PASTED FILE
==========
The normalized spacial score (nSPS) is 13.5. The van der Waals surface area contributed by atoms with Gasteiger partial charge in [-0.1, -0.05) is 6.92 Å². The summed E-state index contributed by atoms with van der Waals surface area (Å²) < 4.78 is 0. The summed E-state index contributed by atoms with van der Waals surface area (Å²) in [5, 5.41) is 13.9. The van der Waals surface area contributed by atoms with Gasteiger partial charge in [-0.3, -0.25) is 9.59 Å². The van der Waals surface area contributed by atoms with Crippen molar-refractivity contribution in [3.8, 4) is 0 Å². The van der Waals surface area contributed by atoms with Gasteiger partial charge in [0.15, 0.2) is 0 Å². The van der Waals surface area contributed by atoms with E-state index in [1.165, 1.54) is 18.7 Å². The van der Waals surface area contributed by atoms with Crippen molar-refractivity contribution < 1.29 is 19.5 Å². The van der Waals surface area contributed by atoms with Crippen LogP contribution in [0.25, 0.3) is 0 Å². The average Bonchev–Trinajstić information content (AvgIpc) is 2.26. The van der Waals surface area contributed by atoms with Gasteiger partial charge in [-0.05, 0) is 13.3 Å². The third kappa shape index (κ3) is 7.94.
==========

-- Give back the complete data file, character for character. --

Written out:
The normalized spacial score (nSPS) is 13.5. The van der Waals surface area contributed by atoms with Gasteiger partial charge in [-0.1, -0.05) is 6.92 Å². The summed E-state index contributed by atoms with van der Waals surface area (Å²) < 4.78 is 0. The summed E-state index contributed by atoms with van der Waals surface area (Å²) in [5, 5.41) is 13.9. The van der Waals surface area contributed by atoms with Gasteiger partial charge in [-0.3, -0.25) is 9.59 Å². The van der Waals surface area contributed by atoms with Crippen molar-refractivity contribution in [3.8, 4) is 0 Å². The van der Waals surface area contributed by atoms with Gasteiger partial charge in [0.15, 0.2) is 0 Å². The van der Waals surface area contributed by atoms with E-state index in [1.165, 1.54) is 18.7 Å². The van der Waals surface area contributed by atoms with Crippen molar-refractivity contribution < 1.29 is 19.5 Å². The van der Waals surface area contributed by atoms with Crippen LogP contribution in [0.25, 0.3) is 0 Å². The average Bonchev–Trinajstić information content (AvgIpc) is 2.26. The van der Waals surface area contributed by atoms with Gasteiger partial charge in [-0.05, 0) is 13.3 Å². The third kappa shape index (κ3) is 7.94.